[Comments-new-gtld-auction-proceeds-initial-08oct18] .ART Comment in Support of TLD Awareness Program
kurt at kjpritz.com
Tue Dec 11 23:36:56 UTC 2018
The .ART Domain Registry joins other commenters and supports the .club proposal that ICANN should use a small but significant percentage of auction funds, say 15% of the total, to raise awareness about the utility, economy, reliability and safety of domain names as a way to establish a permanent, recognizable and technically competent internet presence.
ICANN’s core values call on us to, “[w}here feasible and appropriate, depend on market mechanisms to promote and sustain a competitive environment in the DNS market,” and “introduc[e] and promot[e] competition in the registration of domain names where practicable and beneficial to the public interest as identified through the bottom-up, multistakeholder policy development process.”
What are market mechanisms that promote competition? The first is to design the market place (e.g., the registrar accreditation program and the new gTLD program), then make your audience aware that the market exists. ICANN has spent 20 years developing the domain market place yet the extent and level of recognition is low. The new generation of internet users are not familiar with the utility of domains (as opposed to gmail addresses, apps and social media)? Even as the new gTLD program was launched, critics said, “why bother?” because domains were evidently passé. ICANN developed and launched a staggeringly complex program, 14 years in the making, to increase competition and choice for consumers and then, somewhat incomprehensively, acted in a way to bar its success by refusing to provide notice of its existence.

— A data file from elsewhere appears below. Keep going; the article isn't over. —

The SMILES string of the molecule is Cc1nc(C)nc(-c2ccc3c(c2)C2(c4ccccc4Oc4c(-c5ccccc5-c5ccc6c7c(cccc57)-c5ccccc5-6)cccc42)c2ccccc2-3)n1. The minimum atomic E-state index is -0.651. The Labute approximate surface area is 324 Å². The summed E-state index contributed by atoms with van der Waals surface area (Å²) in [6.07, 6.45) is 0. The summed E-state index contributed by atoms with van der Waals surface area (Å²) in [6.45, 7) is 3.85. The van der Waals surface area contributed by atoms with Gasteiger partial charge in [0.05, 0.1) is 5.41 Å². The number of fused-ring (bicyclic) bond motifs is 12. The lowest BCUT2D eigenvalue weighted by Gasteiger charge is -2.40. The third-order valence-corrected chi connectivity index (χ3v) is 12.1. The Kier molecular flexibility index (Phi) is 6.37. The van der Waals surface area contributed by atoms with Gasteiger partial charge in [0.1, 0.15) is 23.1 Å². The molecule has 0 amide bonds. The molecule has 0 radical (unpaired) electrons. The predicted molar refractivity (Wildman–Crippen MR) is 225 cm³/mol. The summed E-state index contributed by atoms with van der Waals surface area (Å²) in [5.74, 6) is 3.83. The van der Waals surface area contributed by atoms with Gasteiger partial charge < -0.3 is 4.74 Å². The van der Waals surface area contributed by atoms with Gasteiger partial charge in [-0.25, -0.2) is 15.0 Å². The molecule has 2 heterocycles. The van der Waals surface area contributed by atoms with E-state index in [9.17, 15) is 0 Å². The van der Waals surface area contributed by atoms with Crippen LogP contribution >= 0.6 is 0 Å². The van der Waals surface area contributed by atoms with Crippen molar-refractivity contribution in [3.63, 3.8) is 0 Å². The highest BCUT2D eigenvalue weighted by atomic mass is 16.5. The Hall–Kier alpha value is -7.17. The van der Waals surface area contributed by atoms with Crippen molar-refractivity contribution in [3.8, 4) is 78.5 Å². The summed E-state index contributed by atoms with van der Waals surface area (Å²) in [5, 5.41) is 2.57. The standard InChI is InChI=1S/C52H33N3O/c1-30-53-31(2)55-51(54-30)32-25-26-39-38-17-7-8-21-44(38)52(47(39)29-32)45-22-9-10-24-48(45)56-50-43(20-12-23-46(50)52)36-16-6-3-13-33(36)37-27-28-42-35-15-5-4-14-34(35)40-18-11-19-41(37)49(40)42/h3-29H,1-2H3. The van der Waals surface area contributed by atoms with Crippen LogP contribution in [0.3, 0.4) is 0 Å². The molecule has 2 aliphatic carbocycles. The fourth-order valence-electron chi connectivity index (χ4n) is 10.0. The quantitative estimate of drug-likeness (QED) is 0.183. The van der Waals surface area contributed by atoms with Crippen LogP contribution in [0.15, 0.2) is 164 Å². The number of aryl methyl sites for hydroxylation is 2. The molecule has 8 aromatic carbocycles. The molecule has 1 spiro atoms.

With regard to promoting competition in the registration of domain names, the community instructed the ICANN Board and the Board instructed ICANN to launch an awareness campaign in 2011: to provide global notice of the upcoming (at that time) new gTLD program. The effort failed due to lack of funding as ICANN had yet to receive over $370,000,000 in application fees and a similar amount in auction funds. ICANN now has the wherewithal to carry out the Board mandate of 2011. It is late, but not too late to provide for the planned-for support for the use of domains.
If not ICANN, then who is to take this up? What other organization has the reach, funding and core values to promote the awareness of domains? Are we not proud of what we do and our involvement to make “unique identifiers” a reliable, safe, useful tool for navigating the internet? Others promote social media platforms and apps as a way to participate on line. But don’t we (as part of ICANN) believe that domains have a unique value, where participants can safeguard their data, establish an air of technical competency, and create a permanent on-line space?
If we are not for domains, what are we doing here? It seems that one either wants to promote the uptake and use of domains or wants them to die. This community spends its energies in critical self-assessment in attempting to make the DNS the perfect online environment. One can rightfully believe that our multi-stakeholder model uniquely considers market issues from all viewpoints and has policy development tools and safeguards far superior to those in other online regimes such as apps and social media. It is ok for us to be proud of our work: the market we have developed and the value that domains provide. These achievements also give rise to a public interest duty to inform the global internet-using community of the space we have created because if there is not awareness, it will fade away.
Another ICANN core value is that it operates, “at a speed that is responsive to the needs of the global Internet community.” With the authority provided by its Bylaws and the actions of its community, ICANN should now finish this last task associated with its 20-year build of the domain marketplace and promote awareness of its existence and value.
.ART Domain Registry
Member, Strategic Planning
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